Another source with plenty of vocal tracks is the popular jamendo.com.  This website is utilized by musical artists worldwide and has a very diverse selection.  Perhaps you are making a film geared toward a more global audience.  Perhaps a French club song suits your fancy or a Korean pop mix may better fit the bill.  I do notice that jamendo.com is very vocal heavy though and you may not find that many instrumental tracks.  The quality is a little more uneven than the other sites too.  You will find yourself wading through more songs before you find the perfect match.  Licenses also vary on this site, so once again, keep on the lookout for the line or logo that shows commercial approved use.

ccMixter.org
A site that is very well known among filmmakers is ccMixter.org.  ccMixter.org embraces the remix approach in it’s music.  Users often incorporate each other’s tracks and loops to create a new song entirely.  For example, one of my favorite songs on the site “I dunno” by grapes uses tracks from J.Lang’s “It’s Time { Bootleg Remix }” and Morusque’s “260808 loops pins 01.”  Much of the music on the site goes through this long history of remixes and you can find so many cool variants of the same song.  The wonderful thing about ccMixter.org is that many of the tracks possess commercial approved licenses, making it an indispensible source for YouTube video makers.

Musicshake.com
Last but not least is a site for those of you who want to take the DIY route with your music.  Musicshake.com lets you create your own music with an incredibly easy to use interface.  You do not need to have any musical knowledge whatsoever and you will rarely make anything that sounds terribly bad.  Here’s an example of a percussion heavy track I put together that sounds quite good: Uncertainty II.  This particular resource is not exactly free however.  While you can make and listen to tracks for free, if you wish to use them commercially, you need to pay a fee of $20.  You can make some of that investment back however if people like your track and want to buy it from you.  Regardless, the tiny cost makes it an excellent option and one that I highly recommend if you need a track that is even more customized to your production.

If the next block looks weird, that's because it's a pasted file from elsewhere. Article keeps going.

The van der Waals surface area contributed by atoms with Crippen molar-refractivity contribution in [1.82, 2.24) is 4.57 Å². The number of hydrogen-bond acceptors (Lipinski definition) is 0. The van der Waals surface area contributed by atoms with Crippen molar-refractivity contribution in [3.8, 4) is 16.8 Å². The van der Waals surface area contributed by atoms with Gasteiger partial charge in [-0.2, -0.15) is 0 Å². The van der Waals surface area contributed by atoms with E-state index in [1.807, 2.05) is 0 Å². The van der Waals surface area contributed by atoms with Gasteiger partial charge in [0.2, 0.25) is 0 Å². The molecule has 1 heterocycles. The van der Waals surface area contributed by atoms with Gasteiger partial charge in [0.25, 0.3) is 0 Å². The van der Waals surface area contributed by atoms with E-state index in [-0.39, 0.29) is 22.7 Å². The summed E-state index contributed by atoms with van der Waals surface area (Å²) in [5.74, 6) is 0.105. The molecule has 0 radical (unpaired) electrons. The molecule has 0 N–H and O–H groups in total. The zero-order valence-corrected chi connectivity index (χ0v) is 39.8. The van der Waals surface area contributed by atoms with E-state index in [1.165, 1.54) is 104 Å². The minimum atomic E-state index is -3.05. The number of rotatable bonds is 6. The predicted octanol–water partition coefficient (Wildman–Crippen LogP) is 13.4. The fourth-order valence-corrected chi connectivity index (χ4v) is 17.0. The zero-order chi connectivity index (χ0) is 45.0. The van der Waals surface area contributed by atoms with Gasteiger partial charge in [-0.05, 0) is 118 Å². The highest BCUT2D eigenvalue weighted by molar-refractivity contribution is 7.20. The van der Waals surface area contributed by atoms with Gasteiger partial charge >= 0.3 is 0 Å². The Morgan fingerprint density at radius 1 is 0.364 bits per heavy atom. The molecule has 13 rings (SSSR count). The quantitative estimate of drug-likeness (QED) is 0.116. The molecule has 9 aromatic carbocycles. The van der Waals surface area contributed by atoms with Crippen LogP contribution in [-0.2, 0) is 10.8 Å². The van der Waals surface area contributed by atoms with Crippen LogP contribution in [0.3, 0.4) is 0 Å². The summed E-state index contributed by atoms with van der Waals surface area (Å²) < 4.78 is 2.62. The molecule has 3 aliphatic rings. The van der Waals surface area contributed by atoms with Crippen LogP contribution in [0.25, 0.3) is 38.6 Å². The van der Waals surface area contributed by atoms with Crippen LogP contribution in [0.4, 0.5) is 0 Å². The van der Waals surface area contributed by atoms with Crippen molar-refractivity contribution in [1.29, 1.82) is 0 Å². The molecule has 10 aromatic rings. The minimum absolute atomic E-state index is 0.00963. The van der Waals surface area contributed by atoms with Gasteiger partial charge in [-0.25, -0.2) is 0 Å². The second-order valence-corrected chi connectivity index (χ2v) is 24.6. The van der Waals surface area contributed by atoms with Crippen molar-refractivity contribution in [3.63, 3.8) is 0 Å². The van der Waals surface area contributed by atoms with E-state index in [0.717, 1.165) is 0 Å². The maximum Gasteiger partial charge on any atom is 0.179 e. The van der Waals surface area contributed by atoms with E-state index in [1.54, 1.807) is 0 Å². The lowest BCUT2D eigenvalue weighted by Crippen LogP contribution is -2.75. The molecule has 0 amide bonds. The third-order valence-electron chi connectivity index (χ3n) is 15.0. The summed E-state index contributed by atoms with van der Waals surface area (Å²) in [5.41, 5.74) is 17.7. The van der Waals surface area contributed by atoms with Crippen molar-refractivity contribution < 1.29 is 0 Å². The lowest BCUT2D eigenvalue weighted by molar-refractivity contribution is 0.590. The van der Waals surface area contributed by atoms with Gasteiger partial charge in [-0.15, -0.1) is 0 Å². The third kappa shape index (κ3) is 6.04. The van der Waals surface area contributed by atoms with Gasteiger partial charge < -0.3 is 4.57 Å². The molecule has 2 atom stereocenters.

Any Questions?

There you have it, 5 sources of music for any YouTube video you produce in the future.  Still need help obtaining music or media for your production?  Leave a comment below and I will be glad to answer.  Best of luck on your future films and don’t forget to subscribe to the Dragonblogger YouTube Channel to catch our own videos and reviews.


Share this article...Share on FacebookTweet about this on TwitterShare on Google+Share on RedditShare on LinkedInPin on PinterestShare on StumbleUponShare on TumblrEmail this to someone
Mitra Faridian

Mitra Faridian

Mitra Faridian first joined the site in 2011 under the handle “Persian Poetess.” Since then she has become one of Dragonblogger’s most active videographers. She is a regular on the Dragonblogger YouTube channel and has produced several high quality video game and product reviews. Her gaming and entertainment taste is very eclectic and she’s always open to a fun new virtual experience. Email her at the following address: mitra [at] dragonblogger.com
Mitra Faridian
  • http://www.speakingoflove.net/ Sally Brown

    Wow! Justin!  I didn’t know about this.  I know that right now I don’t use video for my blog, but it is in my future.  I will be saving this info to refer back to.  Great article and thanks for sharing. 

    • persianpoetess

       @Sally Brown Hi!  This is one that I wrote, glad it could help you :).

      • http://www.speakingoflove.net/ Sally Brown

         @persianpoetess I knew you wrote it and am very thankful for reading it.  I said Justin, because I had a ‘senior’ moment when writing comment. LOL  Sally

  • website101

    Soundcloud.com is fantastic for many reasons, but the most obvious is their system for managing music files. They provide widgets that you can use throughout sites, basic promotion tools, download statistics and more.